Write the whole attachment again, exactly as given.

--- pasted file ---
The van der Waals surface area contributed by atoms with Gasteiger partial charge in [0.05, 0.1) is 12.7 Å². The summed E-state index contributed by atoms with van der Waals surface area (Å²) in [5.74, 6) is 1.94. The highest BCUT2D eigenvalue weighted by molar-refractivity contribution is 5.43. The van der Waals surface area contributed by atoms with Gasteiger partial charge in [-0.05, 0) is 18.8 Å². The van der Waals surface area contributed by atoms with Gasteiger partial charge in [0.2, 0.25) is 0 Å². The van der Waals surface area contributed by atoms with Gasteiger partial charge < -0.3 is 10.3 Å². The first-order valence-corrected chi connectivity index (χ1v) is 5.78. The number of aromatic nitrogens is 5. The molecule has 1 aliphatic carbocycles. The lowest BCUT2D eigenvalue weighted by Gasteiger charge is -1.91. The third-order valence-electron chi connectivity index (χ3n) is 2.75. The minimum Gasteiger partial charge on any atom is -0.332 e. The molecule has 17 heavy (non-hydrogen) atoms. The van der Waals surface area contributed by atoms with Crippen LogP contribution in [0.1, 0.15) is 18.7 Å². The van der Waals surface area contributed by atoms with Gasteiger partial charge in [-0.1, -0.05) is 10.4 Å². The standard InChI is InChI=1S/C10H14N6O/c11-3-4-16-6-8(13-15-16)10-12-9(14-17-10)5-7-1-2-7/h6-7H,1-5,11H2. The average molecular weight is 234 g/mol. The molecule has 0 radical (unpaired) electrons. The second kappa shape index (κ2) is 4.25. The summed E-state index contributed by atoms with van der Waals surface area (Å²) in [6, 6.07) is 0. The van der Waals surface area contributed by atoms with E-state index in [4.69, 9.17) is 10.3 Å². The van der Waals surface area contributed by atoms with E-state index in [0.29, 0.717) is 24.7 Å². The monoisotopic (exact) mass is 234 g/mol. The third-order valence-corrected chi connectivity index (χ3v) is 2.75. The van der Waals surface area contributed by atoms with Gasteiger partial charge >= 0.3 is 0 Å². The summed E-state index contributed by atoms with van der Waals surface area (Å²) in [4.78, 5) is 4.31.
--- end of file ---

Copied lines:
The van der Waals surface area contributed by atoms with Gasteiger partial charge in [0.05, 0.1) is 12.7 Å². The summed E-state index contributed by atoms with van der Waals surface area (Å²) in [5.74, 6) is 1.94. The highest BCUT2D eigenvalue weighted by molar-refractivity contribution is 5.43. The van der Waals surface area contributed by atoms with Gasteiger partial charge in [-0.05, 0) is 18.8 Å². The van der Waals surface area contributed by atoms with Gasteiger partial charge in [0.2, 0.25) is 0 Å². The van der Waals surface area contributed by atoms with Gasteiger partial charge < -0.3 is 10.3 Å². The first-order valence-corrected chi connectivity index (χ1v) is 5.78. The number of aromatic nitrogens is 5. The molecule has 1 aliphatic carbocycles. The lowest BCUT2D eigenvalue weighted by Gasteiger charge is -1.91. The third-order valence-electron chi connectivity index (χ3n) is 2.75. The minimum Gasteiger partial charge on any atom is -0.332 e. The molecule has 17 heavy (non-hydrogen) atoms. The van der Waals surface area contributed by atoms with Crippen LogP contribution in [0.1, 0.15) is 18.7 Å². The van der Waals surface area contributed by atoms with Gasteiger partial charge in [-0.1, -0.05) is 10.4 Å². The standard InChI is InChI=1S/C10H14N6O/c11-3-4-16-6-8(13-15-16)10-12-9(14-17-10)5-7-1-2-7/h6-7H,1-5,11H2. The average molecular weight is 234 g/mol. The molecule has 0 radical (unpaired) electrons. The second kappa shape index (κ2) is 4.25. The summed E-state index contributed by atoms with van der Waals surface area (Å²) in [6, 6.07) is 0. The van der Waals surface area contributed by atoms with E-state index in [4.69, 9.17) is 10.3 Å². The van der Waals surface area contributed by atoms with E-state index in [0.29, 0.717) is 24.7 Å². The monoisotopic (exact) mass is 234 g/mol. The third-order valence-corrected chi connectivity index (χ3v) is 2.75. The van der Waals surface area contributed by atoms with Gasteiger partial charge >= 0.3 is 0 Å². The summed E-state index contributed by atoms with van der Waals surface area (Å²) in [4.78, 5) is 4.31.